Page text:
Promoting planetary interests Developing framework for global security Furthering global security Globalizing security Mobilizing awareness of security Assisting planetary security
The 1995 International Development Conference "Achieving Global Human Security" (Washington, January 1995) discussed issues of environment and population; food and hunger; human rights; peace-building and conflict resolution; sustainable human development; development education; and public policy and advocacy.
The concept of security must evolve from defending national territory to advancing human well-being. It must be broadened from the traditional focus on the security of states to include the security of people and the security of the planet. The following six concepts should be embedded in international agreements and used as norms for security policies in the future: (a) all people, no less than states, have a right to a secure existence, and all states have an obligation to protect those rights; (b) the primary goals of global security policy should be to prevent conflict and war and to maintain the integrity of the environment and life-support system of the planet by eliminating economic, social, environmental, political, and military conditions that generate threats to the security of people and the plant, and by anticipating and managing crises before they escalate into armed conflicts; (c) military force is not a legitimate political instrument, except in self-defence or under United nations auspices; (d) the development of military capabilities beyond that required by national defence and support of United Nations action is a potential threat to the security of people; (e) weapons of mass destruction are not legitimate instruments of national defence; (f) the production and trade in arms should be controlled by the international community.
The Encyclopedia of World Problems and Human Potential is a collaboration between UIA and Mankind 2000, started in 1972. It is the result of an ambitious effort to collect and present information on the problems with which humanity is confronted, as well as the challenges such problems pose to concept formation, values and development strategies. Problems included are those identified in international periodicals but especially in the documents of some 60,000 international non-profit organizations, profiled in the Yearbook of International Organizations.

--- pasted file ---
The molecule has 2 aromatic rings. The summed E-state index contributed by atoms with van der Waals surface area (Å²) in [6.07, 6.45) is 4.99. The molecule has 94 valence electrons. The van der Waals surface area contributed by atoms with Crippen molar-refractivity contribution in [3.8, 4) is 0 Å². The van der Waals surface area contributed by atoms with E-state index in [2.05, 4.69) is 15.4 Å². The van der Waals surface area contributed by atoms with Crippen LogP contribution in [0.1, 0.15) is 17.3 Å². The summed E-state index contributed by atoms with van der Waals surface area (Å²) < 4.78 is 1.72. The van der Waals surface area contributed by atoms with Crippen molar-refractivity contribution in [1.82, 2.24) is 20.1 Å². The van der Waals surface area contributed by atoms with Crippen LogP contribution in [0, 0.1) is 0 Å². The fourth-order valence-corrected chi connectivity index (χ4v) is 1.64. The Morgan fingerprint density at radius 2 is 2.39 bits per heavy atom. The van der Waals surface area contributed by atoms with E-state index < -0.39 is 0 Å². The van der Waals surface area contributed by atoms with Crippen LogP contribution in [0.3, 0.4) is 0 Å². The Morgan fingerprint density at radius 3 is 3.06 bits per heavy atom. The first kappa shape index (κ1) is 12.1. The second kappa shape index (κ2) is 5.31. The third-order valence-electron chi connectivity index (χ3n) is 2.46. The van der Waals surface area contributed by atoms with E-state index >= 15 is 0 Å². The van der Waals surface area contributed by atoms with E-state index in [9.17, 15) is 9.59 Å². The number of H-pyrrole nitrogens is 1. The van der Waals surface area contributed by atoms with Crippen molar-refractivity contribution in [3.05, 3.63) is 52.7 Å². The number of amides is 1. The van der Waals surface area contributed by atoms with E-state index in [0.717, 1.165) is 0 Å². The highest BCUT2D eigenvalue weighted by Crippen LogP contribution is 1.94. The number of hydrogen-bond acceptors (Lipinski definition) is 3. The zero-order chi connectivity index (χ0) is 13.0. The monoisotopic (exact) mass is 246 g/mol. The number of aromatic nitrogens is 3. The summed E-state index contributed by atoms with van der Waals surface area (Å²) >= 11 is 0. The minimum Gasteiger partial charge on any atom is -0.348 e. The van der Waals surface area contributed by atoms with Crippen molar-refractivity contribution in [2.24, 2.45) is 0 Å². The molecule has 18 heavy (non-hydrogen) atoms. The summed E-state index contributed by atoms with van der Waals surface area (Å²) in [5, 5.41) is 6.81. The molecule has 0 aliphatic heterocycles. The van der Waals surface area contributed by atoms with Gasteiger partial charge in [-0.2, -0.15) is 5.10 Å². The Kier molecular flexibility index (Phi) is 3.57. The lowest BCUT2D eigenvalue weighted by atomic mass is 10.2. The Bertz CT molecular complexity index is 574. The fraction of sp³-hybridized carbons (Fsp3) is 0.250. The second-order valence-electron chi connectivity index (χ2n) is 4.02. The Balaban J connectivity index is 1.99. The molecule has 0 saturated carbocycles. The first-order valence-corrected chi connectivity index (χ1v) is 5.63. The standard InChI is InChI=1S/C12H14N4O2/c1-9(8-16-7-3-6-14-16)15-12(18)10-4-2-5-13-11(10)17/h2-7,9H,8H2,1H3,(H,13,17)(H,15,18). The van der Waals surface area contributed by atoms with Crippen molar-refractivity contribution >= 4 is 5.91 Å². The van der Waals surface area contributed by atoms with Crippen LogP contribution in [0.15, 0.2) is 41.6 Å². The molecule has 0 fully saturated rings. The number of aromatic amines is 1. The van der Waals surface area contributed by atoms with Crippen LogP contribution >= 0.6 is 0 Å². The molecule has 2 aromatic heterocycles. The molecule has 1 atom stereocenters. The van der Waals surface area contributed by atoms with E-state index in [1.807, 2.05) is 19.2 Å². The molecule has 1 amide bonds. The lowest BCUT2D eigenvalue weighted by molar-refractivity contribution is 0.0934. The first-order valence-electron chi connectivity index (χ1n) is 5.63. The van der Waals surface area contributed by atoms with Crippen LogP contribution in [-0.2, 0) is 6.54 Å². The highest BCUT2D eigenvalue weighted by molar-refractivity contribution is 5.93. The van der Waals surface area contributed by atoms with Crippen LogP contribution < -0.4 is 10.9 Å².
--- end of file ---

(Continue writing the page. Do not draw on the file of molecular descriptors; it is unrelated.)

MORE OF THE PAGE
The Encyclopedia includes problems which such groups choose to perceive and act upon, whether or not their existence is denied by others claiming greater expertise. Indeed such claims and counter-claims figure in many of the problem descriptions in order to reflect the often paralyzing dynamics of international debate. In the light of the interdependence demonstrated among world problems in every sector, emphasis is placed on the need for approaches which are sufficiently complex to encompass the factions, conflicts and rival worldviews that undermine collective initiative towards a promising future.
Non-profit, apolitical, independent, and non-governmental in nature, the UIA has been a pioneer in the research, monitoring and provision of information on international organizations, international associations and their global challenges since 1907.